Preparing yeast dough can be quite tricky at first. But once mastered, it becomes one of the easiest kitchen tasks! I have compiled this note for those who’ve had trouble in the past when dealing with all kinds of yeast doughs. Hopefully this will answer most of yeast-dough related questions and will be useful for those who want to learn how to make sure that their dough turns out perfect every time. I will add to this note if I recall any other tips. 🙂
TIP ON YEAST CONVERSIONS: If the recipe calls for Instant Yeast and you have Active Dry, then adjust by increasing the amount of yeast by about a quarter tsp extra for every 1 tsp of Instant Yeast required. For example, if the recipes requires 1 tsp Instant yeast, use 1 and a quarter tsp Active Dry instead.
Whilst Instant Yeast can be added directly to the flour, Active Dry needs to be activated first. So put the yeast to a small bowl, and add a couple pinches of sugar. Then add some warm water, enough to cover the yeast by about an inch or so. Make sure the water is WARM not HOT otherwise the yeast will get killed and won’t work as it should. Cover this bowl and set it aside for about 10-15 minutes until it is frothy. Then use in the recipe as directed. Here are the causes and solutions for dough not rising.
The most important ingredient for yeast-dough to work properly is YEAST. If the yeast is not or cannot be activated properly, the dough will not rise. My favourite brand of yeast is SAF Instant yeast. I believe it is available pretty much everywhere. (They are not paying me to advertise their brand lol. It really IS the best yeast out there. :P)
Here’s how to test your yeast and make sure that it is working properly. This is also known as ‘proofing’.
Put 1 tsp of yeast in a small cup/bowl. Add 2 small pinches of sugar. Add some WARM water, just enough to cover the yeast by about an inch. Make sure the water is not HOT. It should be warm enough for you to dip a finger into it without getting burnt. Yeast needs the warmth to get properly activated but if the water is too hot you will end up killing the yeast, therefore it will not work. Cover the bowl and set it aside for 10-15 minutes. When you check on it again, the yeast will be frothy and will have expanded in volume. This means the yeast is GOOD. If nothing happens, give it a few more minutes and check again. Still nothing? Yeast is not good, throw it out and get a new pack. 🙂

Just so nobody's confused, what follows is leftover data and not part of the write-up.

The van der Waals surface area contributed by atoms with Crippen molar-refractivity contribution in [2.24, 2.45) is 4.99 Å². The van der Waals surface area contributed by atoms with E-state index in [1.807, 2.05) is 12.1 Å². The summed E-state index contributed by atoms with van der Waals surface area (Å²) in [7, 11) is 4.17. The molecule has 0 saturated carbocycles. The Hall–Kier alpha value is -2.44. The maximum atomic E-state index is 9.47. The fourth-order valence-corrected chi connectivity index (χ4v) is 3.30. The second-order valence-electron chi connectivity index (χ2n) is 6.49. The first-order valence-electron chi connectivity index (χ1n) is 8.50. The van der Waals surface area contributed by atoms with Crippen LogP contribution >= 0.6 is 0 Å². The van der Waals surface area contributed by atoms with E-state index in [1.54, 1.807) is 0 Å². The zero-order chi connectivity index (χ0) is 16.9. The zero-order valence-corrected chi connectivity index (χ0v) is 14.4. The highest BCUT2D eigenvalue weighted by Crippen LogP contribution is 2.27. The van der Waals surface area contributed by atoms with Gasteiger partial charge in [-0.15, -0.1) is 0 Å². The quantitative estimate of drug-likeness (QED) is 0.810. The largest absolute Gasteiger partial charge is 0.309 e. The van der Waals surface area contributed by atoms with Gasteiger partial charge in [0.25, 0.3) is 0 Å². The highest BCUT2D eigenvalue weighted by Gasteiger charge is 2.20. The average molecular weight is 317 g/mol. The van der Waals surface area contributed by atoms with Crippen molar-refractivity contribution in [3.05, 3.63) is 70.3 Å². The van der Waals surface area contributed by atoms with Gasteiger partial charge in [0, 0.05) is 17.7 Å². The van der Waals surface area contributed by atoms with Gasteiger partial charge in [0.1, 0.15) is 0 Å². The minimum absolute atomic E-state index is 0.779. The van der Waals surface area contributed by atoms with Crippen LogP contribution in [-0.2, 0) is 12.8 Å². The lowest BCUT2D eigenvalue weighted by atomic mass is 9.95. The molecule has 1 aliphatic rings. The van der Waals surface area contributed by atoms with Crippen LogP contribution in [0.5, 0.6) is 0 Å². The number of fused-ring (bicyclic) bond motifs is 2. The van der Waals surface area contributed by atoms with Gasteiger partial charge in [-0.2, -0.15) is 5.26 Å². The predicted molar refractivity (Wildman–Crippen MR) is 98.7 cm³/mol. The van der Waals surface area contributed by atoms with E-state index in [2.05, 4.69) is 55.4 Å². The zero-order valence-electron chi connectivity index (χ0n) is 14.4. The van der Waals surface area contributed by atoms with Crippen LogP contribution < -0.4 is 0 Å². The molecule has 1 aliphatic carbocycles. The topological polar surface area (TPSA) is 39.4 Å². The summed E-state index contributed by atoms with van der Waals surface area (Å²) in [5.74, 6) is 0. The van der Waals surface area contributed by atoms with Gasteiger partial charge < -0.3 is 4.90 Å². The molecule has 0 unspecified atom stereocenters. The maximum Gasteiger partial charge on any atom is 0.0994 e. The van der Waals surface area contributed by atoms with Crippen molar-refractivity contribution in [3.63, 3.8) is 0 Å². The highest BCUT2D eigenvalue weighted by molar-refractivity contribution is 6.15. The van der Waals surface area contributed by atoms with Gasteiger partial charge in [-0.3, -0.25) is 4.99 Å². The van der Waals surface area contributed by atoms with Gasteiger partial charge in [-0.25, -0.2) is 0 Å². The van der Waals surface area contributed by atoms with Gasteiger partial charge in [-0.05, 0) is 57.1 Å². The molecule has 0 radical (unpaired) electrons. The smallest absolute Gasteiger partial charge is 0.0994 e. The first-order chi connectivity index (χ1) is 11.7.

If you’re using Instant Yeast, unless specified otherwise in a recipe, you can just add it directly to the ingredients and use. However if you’re using Active Dry Yeast, you will need to activate/proof the yeast before adding it to the ingredients. So be sure to check what type of yeast you are using before proceeding with a recipe.
Sometimes dough will take a little longer than the time approximated in a recipe, depending on the brand of yeast being used. Some yeast brands are really good and work very fast, others take longer.
Now, other than the yeast being bad, there are several other causes for yeast-dough not to rise. These include:
In colder climates, yeast takes longer to work. In this case, you can increase the amount of yeast that you use in the dough from about half a tsp to double the amount required, depending on how cold it is and how urgently you need to use it. Also, make sure you place the bowl with the dough in the warmest area of your home, next to the heater or stove.
If the dough STILL does not rise (and you’re sure that the yeast was good) then preheat your oven to a very low temperature, like around 90 C. Once heated, turn the oven OFF and then stick your bowl of dough (covered) in the oven. The warmth in there will help the dough rise faster.
Another way to speed dough along especially in cold weather is to put the bowl holding the dough in a BIGGER bowl which contains some hot water. Like a water bath. The warmth of the water will help the dough to rise evenly.
3) HOT WATER/LIQUID USED DURING KNEADING
During preparation of dough, most recipes require you to use some water/milk to bring the dough together. In most cases, recipes require WARM water/milk. As mentioned above, warm liquid helps activate the yeast. But if you end up warming the water/milk too much such that it is HOT instead of WARM, you will end up killing the yeast as you pour it into the ingredients. Therefore the dough will not rise. Make sure that the water/milk is warmed just enough to be ‘bearable’ when you stick a finger into it and count to 10. If it burns, too hot! Let it cool a little bit and then use.
Yeast needs to be stored in an airtight container and then refrigerated to ensure that it lasts a long time without spoiling. I normally buy a big pack of yeast, and gradually add some into a small very airtight container which I keep in the door of my fridge. The remaining pack of yeast I normally seal in a plastic bag and also store it on the door of the fridge, away from moisture. The yeast lasts up to a year without expiring.
TIP ON HOW TO MAKE USE OF DOUGH THAT DID NOT RISE
If you’re sure you’re yeast was tested and is fine, and you’ve done everything right but STILL the dough won’t rise, you can still re-use it for something else. Break the dough into small balls, roll them out thin like chapatis and cook them on a tava/flat pan to make wraps. Add a filling of your choice, some salad and sauces, roll them up and serve! 🙂